• September 12, 2018 /  Uncategorized

    This is Bob Ansell, Sarah’s husband.

    It is with great sadness that I write to tell you all of the Sarah’s death. After nearly 11 years with multiple myeloma she finally ran out of options. She died peacefully with me at her side, in our bed, on August 13th.

    While the funeral was family-only affair, I have arranged a memorial for her. I would be delighted if readers of the blog who felt they knew her could attend.

    This was one of her favourite photos. It was taken a few months after her last stem cell transplant, when she temporarily grew frizzy hair.

    During her life she contributed to improving the lives of everyone she came into contact with. She will be remembered as a wife, a companion, a friend, a mother, a campaigner and political activist. Sarah was cremated on 28th August. This memorial event is to celebrate her life, her achievements and her impact on those around her.

    The venue, Northampton Working Mens Club is in Sheep Street, Northampton, NN1 2LZ.

    It is 2mins walk from Mayorhold Multi-Storey Car Park (Lady’s Lane, NN1 3AH) and Northampton Bus Station, and 15mins walk from Northampton Railway Station.

    A buffet is provided from 12:30pm. Speeches and contributions are welcome from all and will begin at 1pm.

    Please let me know if you are coming, either through this event or privately, so that I can cater for the correct number.

    I can be contacted on 0750 22 55 208 or by email: bob@ansell.me.uk

    I would be grateful if you could share these details with others that knew Sarah and may wish to attend, particularly those from with whom we may have lost contact

  • March 13, 2018 /  Myeloma, Uncategorized

    It’s been a while since I updated, but various people have wanted to look at my blog, which has given me an incentive. It took me ages to sign in as I’d forgotten the details! It will be short I’m afraid as I’m quite busy, but I will try to update a bit more frequently.

    I got through 8 cycles of Panobinostat, but having managed to get my levels down, they then started to climb again and I was feeling very ropey. I had a long discussion with my consultant. As Daratumumab, which would be a good bet, was unavailable then (and now I don’t fit the criteria), the only options left to me were older drugs. We looked at Cyclophosphamide, Melphalan and Bendamustine. In the end, for various reasons, we went for Cyclo and Dex at least to start with, without Thalidomide, which would usually be take as part of the CTD regime. I have peripheral neuropathy and we didn’t want to make it worse. I started Cyclo in early November. In terms of disease levels it has not worked very well, but kept them stable mostly around the 1000 to 1300 kappa range until the last test. I have found the regime very hard work this time, which I wasn’t expecting, but it is likely that the Panobinostat had clobbered me and I went straight into Cyclo.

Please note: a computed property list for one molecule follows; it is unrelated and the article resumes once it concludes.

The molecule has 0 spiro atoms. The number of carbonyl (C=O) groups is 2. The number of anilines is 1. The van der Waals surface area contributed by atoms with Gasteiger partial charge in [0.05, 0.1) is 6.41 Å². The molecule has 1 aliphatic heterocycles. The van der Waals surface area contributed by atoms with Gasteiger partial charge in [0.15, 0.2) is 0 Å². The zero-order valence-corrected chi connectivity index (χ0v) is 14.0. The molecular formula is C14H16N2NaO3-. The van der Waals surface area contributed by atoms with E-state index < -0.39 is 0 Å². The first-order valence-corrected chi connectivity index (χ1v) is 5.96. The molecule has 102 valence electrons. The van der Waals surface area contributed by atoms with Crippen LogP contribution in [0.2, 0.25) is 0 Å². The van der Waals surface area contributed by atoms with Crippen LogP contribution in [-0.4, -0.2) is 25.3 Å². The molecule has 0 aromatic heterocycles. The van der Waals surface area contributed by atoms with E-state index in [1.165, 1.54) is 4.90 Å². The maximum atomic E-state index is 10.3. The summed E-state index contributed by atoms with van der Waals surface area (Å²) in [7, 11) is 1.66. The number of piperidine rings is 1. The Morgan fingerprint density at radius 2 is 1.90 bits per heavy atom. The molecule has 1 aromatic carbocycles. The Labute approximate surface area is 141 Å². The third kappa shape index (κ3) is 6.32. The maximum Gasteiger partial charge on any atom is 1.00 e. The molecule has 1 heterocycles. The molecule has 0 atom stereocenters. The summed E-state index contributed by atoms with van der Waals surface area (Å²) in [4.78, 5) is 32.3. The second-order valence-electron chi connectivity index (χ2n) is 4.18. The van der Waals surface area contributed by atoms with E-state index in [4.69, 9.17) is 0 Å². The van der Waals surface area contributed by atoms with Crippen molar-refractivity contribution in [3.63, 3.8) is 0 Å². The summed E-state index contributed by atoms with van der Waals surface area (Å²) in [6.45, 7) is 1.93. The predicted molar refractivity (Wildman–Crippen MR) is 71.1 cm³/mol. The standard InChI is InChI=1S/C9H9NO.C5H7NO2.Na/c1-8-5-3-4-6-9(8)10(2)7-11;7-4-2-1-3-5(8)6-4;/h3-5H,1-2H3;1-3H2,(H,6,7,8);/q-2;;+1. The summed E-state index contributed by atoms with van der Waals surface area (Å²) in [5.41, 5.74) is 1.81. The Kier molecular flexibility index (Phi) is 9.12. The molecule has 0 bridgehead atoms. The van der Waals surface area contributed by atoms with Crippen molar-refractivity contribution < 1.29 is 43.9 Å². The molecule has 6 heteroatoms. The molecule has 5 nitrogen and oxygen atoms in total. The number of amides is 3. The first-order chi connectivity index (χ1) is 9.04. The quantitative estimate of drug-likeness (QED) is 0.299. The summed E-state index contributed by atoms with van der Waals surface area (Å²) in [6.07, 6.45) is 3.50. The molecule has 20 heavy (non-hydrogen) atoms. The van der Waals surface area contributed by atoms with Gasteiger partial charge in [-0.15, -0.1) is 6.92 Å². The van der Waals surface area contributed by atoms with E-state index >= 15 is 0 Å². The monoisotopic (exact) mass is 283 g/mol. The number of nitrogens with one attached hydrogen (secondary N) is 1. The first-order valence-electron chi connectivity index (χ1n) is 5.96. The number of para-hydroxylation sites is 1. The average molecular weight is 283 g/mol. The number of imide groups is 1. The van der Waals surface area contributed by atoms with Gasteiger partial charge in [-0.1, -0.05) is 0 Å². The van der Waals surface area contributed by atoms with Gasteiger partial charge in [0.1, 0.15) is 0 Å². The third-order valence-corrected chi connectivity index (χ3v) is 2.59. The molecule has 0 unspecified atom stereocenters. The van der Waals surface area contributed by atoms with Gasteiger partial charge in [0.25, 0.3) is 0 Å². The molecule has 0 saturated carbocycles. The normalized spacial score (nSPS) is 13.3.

Unfortunately my blood counts have been affected and in Feb I had a week off and then again I have had two weeks off since the beginning of March. My platelets went down to 20 and my haemoglobin has been falling despite the time off and the fact I self-inject Eprex. Yesterday I saw my consultant and my kappas have gone up to over 1800, my platelets have revived a bit to 36, but my haemoglobins have sunk further to 73. Not surprisingly I have major fatigue. So things are going a bit pear-shaped atm.

    We decided to try adding in a small dose of thalidomide, crossing our fingers that my bloods and neuropathy won’t be too badly affected. They will give me transfusions if necessary.

    If this regime doesn’t work we may try one of the other drug regimes. But the blood counts may be affected by those and it could be the disease kicking in anyway.

    All this is complicated by the fact I need a colonoscopy – I had a recall from the standard tests. My last one was cancelled due to my low platelets, as I might have bled more if they had to remove polyps. So it has been rescheduled and I may have a transfusion beforehand, although that will be fun if I have to be on a drip while dashing too and fro to the loo from the laxatives!

    Since I had a heart issue on cycle one of my Pano, I have been working through various heart tests (eg ultrasound, ECG) and most recently have had a heart MRI. The cardiologist doesn’t think I have any issues, but it will rule out anything like amyloid deposits.

    The other thing I have been doing is sorting out end of life care details, redoing wills etc. It’s not pleasant thinking about these things, but given my current situation, which could deteriorate, it’s good to have it all down on paper.